projects and writings of T.A. Burkholder
In September, 2016 I started a year-long personal challenge of doing something each week that I’d never done before then writing about it. This is week 21.
On a morning when the air was barely warm enough to keep the rain as rain, I drove to an unassuming building on a busy commercial street near I-205. I’d been warned that doing massage at Africa House, part of the Immigrant & Refugee Community Organization (IRCO), was going to be unpredictable and I needed to be flexible. This is the kind of warning I always wave off by saying no worries. But no, worries. How difficult was the language barrier going to be? What if they put me in a crowded corner and I was in everyone’s way? What if more people wanted my services than I could see or what if none of them wanted to see me at all?
The chaos was clear right out of the gate, but it was a cheery chaos. My liason, Lisa, quickly negotiated a space for me to work by emptying out a meeting room then led me toward the back of the building. A large group, mostly women, were seated around a huge conference table as if waiting restlessly for some strange kind of board meeting to start. Knitting yarn, oranges and jugs of milk were passed around. One bold, smiling toddler moved from woman to woman with an outstretched arms, working the noisy room.
Lisa got everyone’s attention, made a squeezing motion in the air with her hands then waved my sign up sheet over her head. “Who wants a massage?” It was not the first time a massage volunteer had been there and so several hands shot up immediately. Lisa filled the list with names, none of which I’d ever known as names before.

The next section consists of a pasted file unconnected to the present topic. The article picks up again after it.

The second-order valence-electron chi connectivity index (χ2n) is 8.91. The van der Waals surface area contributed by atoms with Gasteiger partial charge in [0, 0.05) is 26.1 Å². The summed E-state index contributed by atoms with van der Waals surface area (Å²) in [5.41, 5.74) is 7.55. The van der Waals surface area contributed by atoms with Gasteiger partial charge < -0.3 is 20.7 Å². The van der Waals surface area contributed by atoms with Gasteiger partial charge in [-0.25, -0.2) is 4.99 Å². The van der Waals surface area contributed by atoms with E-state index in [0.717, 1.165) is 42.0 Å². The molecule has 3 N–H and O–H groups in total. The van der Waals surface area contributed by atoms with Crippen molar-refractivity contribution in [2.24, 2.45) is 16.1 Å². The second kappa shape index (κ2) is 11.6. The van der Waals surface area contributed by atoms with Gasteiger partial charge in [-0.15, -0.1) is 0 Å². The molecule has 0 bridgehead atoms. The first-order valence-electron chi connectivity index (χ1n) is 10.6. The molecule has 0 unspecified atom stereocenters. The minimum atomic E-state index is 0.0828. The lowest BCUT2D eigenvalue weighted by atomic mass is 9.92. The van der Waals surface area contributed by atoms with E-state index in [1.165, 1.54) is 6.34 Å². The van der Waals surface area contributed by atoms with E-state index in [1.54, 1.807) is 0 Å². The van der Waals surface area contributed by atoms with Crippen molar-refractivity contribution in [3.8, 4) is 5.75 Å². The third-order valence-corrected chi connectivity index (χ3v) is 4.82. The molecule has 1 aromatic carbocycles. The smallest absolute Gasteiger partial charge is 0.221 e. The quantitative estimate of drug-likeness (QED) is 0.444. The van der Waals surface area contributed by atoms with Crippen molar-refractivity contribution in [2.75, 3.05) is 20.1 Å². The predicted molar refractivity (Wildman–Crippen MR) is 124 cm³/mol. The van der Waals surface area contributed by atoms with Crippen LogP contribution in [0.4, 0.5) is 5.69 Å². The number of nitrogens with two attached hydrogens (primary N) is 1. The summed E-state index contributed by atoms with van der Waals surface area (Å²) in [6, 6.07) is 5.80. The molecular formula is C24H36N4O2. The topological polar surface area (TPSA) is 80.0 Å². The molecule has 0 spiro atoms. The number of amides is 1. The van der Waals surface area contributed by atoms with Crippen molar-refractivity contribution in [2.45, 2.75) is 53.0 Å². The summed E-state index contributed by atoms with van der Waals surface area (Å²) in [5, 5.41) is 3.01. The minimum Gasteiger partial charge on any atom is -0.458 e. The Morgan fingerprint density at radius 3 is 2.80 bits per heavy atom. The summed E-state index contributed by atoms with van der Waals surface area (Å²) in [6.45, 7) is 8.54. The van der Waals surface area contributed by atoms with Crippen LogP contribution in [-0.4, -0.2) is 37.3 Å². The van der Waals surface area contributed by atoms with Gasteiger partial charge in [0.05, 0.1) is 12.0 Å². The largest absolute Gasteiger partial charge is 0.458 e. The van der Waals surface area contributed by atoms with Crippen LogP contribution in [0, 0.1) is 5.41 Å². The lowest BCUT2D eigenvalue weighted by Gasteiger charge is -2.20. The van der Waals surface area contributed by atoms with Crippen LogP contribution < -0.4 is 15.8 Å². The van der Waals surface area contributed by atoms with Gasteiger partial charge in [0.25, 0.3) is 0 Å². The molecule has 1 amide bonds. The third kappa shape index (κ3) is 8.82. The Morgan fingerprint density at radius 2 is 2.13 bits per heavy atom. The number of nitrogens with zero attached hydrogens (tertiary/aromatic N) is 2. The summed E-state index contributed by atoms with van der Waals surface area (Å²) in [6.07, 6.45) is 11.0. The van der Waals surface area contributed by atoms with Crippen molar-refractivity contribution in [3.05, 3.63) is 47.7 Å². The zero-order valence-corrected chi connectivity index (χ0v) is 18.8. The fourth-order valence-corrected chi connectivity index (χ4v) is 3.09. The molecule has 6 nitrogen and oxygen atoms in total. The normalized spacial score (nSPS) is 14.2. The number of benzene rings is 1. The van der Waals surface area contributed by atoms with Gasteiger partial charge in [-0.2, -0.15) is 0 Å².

My first client was from Liberia and I was told that she would understand me perfectly but I shouldn’t expect to always understand her in return since her accent was so different from mine. I won’t deny that it was a hurdle. I’m the kind of person who turns on the closed captioning for movies set in England and Ireland, so Liberian English was really beyond me. And yet, we managed.
I also managed with the muslim man who pointed at his injured elbow. I managed with the woman who lowered her head to expose the back of her neck and the two older women who both lifted their long skirts to expose their aching knees. My palms pressed, my fingers kneaded. I tried to listen with heart and skin.
I was under no delusion. Fifteen minutes of massage in an office chair under fluorescent lights and surrounded by the noise of a repairman outside the door was never going to be great or profound. But I reminded myself that it could still be something: a moment of relief. A break from routine. A brief chance to relax, or feel or connect. It could be one small thing. One and then another, accumulating. Sometimes, that’s all we have. Sometimes it’s enough.